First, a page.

This is the third in the series of posts intended to work through the proof of Lazard’s theorem, that the Lazard ring classifying the universal formal group law is actually a polynomial ring on a countable set of generators. In the first post, we reduced the result to an elementary but tricky “symmetric 2-cocycle lemma.” In the previous post, we proved most of the symmetric 2-cocycle lemma, except in characteristic zero. The case of characteristic zero is not harder than the cases we handled (it’s easier), but in this post we’ll complete the proof of that case by exhibiting a very direct construction of logarithms in characteristic zero. Next, I’ll describe an application in Lazard’s original paper, on “approximate” formal group laws.
After this, I’m going to try to move back to topology, and describe the proof of Quillen’s theorem on the formal group law of complex cobordism. The purely algebraic calculations of the past couple of posts will be necessary, though.
1. Formal group laws in characteristic zero
The last step missing in the proof of Lazard’s theorem was the claim that the map
classifying the formal group law obtained from the additive one by “change-of-coordinates” by the exponential series is an isomorphism mod torsion. In other words, we have an isomorphism
In fact, we didn’t really need this: we could have proved the homological 2-cocycle lemma in all cases, instead of just the finite field case, and it would have been easier. But I’d like to emphasize that the result is really something elementary here. In fact, what it is saying is that to give a formal group law over a -algebra is equivalent to giving a choice of series .
Definition 1 An exponential for a formal group law is a power series such that
The inverse power series is called the logarithm.
That is, a logarithm is an isomorphism of with the additive formal group law.
So another way of phrasing this result is that:
Proposition 2 A formal group law over a -algebra has a unique logarithm (i.e., is uniquely isomorphic to the additive one).
Note that this is very false in characteristic . Formal group laws can be wildly non-isomorphic (we’ll see that the height is an invariant in characteristic which can be used to distinguish FGL’s) and, moreover, the additive group law itself has nontrivial automorphisms.
Proof: In fact, given a formal group law , we want to find a formal power series such that
The exponential series will be the inverse to this. The strategy is to “do calculus” with this equation, just as one defines the usual logarithm as an integral.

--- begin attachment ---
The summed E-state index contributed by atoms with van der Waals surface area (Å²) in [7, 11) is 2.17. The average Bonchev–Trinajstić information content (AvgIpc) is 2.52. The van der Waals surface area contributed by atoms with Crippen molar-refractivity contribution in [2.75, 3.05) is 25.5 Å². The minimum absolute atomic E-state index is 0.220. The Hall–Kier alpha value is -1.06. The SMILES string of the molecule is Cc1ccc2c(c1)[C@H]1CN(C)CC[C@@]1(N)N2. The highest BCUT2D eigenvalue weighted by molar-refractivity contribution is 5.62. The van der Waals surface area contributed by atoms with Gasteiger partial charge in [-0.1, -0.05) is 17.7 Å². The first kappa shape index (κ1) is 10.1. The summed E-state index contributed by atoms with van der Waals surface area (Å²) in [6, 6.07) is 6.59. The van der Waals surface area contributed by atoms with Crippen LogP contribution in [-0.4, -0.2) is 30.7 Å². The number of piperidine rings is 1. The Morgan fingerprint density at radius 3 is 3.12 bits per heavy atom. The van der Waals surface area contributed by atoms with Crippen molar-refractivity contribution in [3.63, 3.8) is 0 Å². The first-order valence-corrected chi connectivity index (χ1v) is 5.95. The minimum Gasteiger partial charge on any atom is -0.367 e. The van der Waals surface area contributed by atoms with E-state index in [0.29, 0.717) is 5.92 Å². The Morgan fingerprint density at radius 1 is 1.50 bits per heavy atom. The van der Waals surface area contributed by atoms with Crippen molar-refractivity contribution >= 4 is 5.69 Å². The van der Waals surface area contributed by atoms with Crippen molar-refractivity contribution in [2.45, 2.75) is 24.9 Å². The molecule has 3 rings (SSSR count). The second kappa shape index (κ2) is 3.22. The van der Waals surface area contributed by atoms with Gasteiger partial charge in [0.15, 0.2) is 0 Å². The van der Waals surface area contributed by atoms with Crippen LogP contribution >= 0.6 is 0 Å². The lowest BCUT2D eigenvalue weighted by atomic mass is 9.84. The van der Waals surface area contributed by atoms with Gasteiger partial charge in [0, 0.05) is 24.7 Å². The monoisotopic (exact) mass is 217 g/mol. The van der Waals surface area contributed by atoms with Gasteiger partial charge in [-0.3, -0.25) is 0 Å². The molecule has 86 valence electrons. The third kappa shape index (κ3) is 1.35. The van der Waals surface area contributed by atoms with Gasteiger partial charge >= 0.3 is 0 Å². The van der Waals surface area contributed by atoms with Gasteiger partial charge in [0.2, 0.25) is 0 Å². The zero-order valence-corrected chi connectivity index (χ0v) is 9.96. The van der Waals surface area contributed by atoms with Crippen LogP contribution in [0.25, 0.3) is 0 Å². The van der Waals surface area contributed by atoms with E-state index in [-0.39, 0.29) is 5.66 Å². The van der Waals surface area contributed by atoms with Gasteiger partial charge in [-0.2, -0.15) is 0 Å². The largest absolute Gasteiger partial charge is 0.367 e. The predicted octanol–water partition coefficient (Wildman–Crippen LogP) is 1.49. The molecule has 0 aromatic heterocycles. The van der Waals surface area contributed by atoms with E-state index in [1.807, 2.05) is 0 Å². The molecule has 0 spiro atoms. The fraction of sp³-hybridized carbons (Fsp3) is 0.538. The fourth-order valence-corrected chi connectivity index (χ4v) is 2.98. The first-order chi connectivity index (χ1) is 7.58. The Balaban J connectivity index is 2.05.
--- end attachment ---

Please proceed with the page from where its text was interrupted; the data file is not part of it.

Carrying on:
In fact, if we differentiate with respect to , we find the differential equation:
(Here the subscript denotes partial differentiation with respect to the first variable.)
Setting , we get
which becomes (since ),
So we should define
where the integral is done formally. Note that in order to define the integral, we need to introduce denominators and thus the fact that we are over a -algebra.
If we do this, we still have to check that the basic equation is actually satisfied. In fact, since both sides have no constant term and are symmetric in both variables, we can check this by differentiation with respect to : we find the derivatives are
So to check our basic equation, we have to prove
This, however, is an infinitesimal version of associativity: differentiate with respect to at .
The last thing we have to see is that the logarithm is unique. But if the logarithm weren’t unique, then we’d have a nontrivial automorphism of the formal additive group in characteristic : that is, a power series satisfying
In particular, this gives , which forces to be the trivial automorphism.
We have, in particular, completed the proof of Lazard’s theorem.
2. Some other corollaries
There are a few other isolated results which we can pick up by virtue of the analysis of Lazard’s theorem. One of them concerns “partial” formal group laws, which Lazard chooses to call “buds.”
Definition 3 Let . A -bud over a ring is a polynomial of degree which satisfies the equations of a formal group law modulo .
Just as with the Lazard ring, there is a “universal” -bud for each . We thus get a series of rings for each , together with maps
which are obtained by restricting terms.
Theorem 4 (Restricted Lazard theorem) Each is a polynomial ring on variables and the maps are the inclusions
In particular, every -bud can be extended to a -bud.
We can prove this in the same way as Lazard’s theorem. Namely, we find that, as before, is a graded ring, and there is an augmentation ideal as before. To understand in relation to , we may as well understand the map on indecomposables
for each , as well as what these indecomposables are. To do so, we might as well understand for each ,
which is identified with the set of -buds in of appropriate grading, so of the form
But when , this is just the set of all symmetric 2-cocycles on . When , the group is zero. In particular, we find (by the symmetric 2-cocycle lemma) that graded pieces of the indecomposables are for and elsewhere, and the map is either an isomorphism or zero.
From this, we want to claim that is actually a polynomial ring, and the map is as claimed. But we can prove this by choosing elements which generate the indecomposables in the appropriate degrees of . Then we get a map
which is an isomorphism on indecomposables. There is a map
and, by the above analysis in terms of cocycles, we find that induces either an isomorphism or zero on indecomposables in the relevant degrees. It follows that must be an isomorphism (i.e., first that is surjective, and second that the are algebraically independent in ). This proves that is a polynomial ring, and even that the map is as claimed.